MONDAY, Oct. 24, 2011 (HealthDay News) -- For the millions of Americans on blood pressure-lowering drugs, a new study suggests that taking the pills at bedtime may be best.
It was known that taking blood pressure medications at different times of the day can affect patients' blood pressure patterns, but the impact on health wasn't known.
The new Spanish study included 661 patients with chronic kidney disease and hypertension. Half of them took their prescribed blood pressure-lowering drugs at bedtime and half took their medications first thing in the morning.
After an average follow-up of 5.4 years, the researchers found that patients who took at least one blood pressure-lowering drug at bedtime had better control of their blood pressure and were about one-third as likely to suffer a heart-related event such as heart attack, heart failure or stroke.
The team at the University of Vigo also found that sleep-time blood pressure provided a much more accurate measure of heart health than wake-time blood pressure.
The study was published online Oct. 24 in the Journal of the American Society of Nephrology.
"Our results indicate that cardiovascular event rates in patients with hypertension can be reduced by more than 50 percent with a zero-cost strategy of administering blood pressure-lowering medications at bedtime rather than in the morning," study author Ramon Hermida wrote in a journal news release.
One U.S. doctor said taking advantage of "chronotherapy" -- timing drug delivery to a patient's biorhythms -- might have real value.
"Physicians don't commonly specify which time of day patients should take their medications; however, most patients with hypertension take their antihypertensive drugs in the morning. Upon taking these medications, patients oftentimes complain of side effects, most commonly, fatigue and drowsiness," noted Dr. Robert Graham, an internist at Lenox Hill Hospital in New York City.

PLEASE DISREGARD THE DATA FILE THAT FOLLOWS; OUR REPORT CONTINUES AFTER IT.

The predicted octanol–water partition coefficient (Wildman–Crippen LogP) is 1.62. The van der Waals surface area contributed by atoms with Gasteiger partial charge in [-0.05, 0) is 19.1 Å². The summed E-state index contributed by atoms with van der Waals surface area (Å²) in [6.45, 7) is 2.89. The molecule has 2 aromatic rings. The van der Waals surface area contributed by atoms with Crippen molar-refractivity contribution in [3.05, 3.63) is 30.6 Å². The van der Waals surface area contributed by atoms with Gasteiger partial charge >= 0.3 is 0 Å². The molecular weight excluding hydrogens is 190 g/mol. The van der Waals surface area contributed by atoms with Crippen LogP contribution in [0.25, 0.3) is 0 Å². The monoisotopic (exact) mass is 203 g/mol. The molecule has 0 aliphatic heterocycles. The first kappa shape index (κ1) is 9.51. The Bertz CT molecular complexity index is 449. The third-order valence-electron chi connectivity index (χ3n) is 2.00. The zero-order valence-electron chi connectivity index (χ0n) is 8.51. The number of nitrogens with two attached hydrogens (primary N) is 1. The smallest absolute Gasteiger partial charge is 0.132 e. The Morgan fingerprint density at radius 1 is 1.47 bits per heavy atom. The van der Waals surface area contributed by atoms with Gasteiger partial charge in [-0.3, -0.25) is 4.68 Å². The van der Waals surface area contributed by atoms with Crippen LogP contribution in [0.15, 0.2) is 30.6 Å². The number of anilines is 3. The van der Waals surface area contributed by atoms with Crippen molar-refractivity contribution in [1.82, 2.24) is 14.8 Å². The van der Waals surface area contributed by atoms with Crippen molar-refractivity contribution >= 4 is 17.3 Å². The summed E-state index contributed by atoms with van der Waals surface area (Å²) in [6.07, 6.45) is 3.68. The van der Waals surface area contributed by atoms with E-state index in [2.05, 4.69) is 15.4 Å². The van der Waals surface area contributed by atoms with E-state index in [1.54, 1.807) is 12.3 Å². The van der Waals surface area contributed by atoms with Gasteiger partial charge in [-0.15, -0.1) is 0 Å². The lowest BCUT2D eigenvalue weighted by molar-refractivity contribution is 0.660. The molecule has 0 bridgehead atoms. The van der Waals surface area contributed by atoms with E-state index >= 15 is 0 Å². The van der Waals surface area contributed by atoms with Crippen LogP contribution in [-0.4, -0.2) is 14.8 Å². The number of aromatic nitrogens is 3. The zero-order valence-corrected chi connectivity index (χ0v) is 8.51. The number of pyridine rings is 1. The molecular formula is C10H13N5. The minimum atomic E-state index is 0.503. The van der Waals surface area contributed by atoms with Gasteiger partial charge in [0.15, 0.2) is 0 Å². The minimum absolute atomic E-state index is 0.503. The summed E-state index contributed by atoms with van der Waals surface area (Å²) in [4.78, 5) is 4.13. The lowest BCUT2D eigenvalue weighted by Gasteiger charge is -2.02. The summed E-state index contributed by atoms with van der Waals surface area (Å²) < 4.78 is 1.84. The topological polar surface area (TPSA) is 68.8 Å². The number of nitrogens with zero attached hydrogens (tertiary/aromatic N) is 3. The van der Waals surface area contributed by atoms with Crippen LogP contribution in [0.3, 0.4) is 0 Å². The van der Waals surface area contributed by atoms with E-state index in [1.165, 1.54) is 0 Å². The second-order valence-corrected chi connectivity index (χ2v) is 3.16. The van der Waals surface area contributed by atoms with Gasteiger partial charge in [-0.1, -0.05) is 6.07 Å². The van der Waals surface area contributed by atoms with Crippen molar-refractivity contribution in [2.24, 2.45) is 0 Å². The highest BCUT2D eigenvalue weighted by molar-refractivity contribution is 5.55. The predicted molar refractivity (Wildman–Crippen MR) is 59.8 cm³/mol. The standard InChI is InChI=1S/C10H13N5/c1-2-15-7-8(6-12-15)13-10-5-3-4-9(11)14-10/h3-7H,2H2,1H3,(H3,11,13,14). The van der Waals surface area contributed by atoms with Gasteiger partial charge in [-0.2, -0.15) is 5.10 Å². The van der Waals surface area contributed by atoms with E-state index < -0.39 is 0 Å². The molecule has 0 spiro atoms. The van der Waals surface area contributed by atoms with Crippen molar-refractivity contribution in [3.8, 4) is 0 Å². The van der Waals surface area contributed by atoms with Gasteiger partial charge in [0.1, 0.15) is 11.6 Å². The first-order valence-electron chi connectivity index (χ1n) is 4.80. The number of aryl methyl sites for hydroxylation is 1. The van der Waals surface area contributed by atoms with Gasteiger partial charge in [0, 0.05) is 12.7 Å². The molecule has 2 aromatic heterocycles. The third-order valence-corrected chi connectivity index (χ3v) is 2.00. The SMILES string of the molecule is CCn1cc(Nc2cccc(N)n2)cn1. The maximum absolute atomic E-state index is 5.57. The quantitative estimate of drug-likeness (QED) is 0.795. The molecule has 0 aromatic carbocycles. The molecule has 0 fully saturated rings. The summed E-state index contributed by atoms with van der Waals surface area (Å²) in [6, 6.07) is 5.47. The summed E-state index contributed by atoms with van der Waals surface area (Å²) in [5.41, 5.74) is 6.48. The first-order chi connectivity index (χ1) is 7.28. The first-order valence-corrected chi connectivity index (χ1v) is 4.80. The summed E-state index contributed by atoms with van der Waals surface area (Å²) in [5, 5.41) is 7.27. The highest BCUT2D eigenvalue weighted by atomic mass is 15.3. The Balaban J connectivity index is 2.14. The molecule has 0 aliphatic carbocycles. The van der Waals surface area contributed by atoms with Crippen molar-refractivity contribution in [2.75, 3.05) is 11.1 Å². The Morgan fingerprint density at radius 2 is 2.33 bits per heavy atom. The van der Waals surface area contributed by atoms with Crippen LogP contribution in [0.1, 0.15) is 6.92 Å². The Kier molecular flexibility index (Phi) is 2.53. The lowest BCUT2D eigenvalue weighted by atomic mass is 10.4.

He believes the study reveals a "low-cost, win-win scenario" of better adherence to blood pressure medications and higher effectiveness when they're taken in the evening versus the morning. "As a result, chronotherapy may help minimize the side effects, and maximize the beneficial effects of antihypertensive medications," Graham said.
Another expert agreed.
"The notion of nocturnal medication use is not new," said Dr. Howard S. Weintraub, clinical director of the Center for the Prevention of Cardiovascular Disease at NYU Langone Medical Center, New York City. "This strategy may be especially effective with the use of [blood pressure drugs such as] ACE inhibitors, angiotensin receptor blockers or direct renin inhibitors."
Weintraub added that, "while taking a diuretic at bedtime may have a disruptive effect on sleep, in general, I think many of us have been doing this for some time with the intent to best control nocturnal blood pressure and to also mitigate some of the usual spike in blood pressure that occurs early in the morning (starting around 5 am)."
In the United States, about one in three adults has high blood pressure.
The American Heart Association has more about blood pressure medications.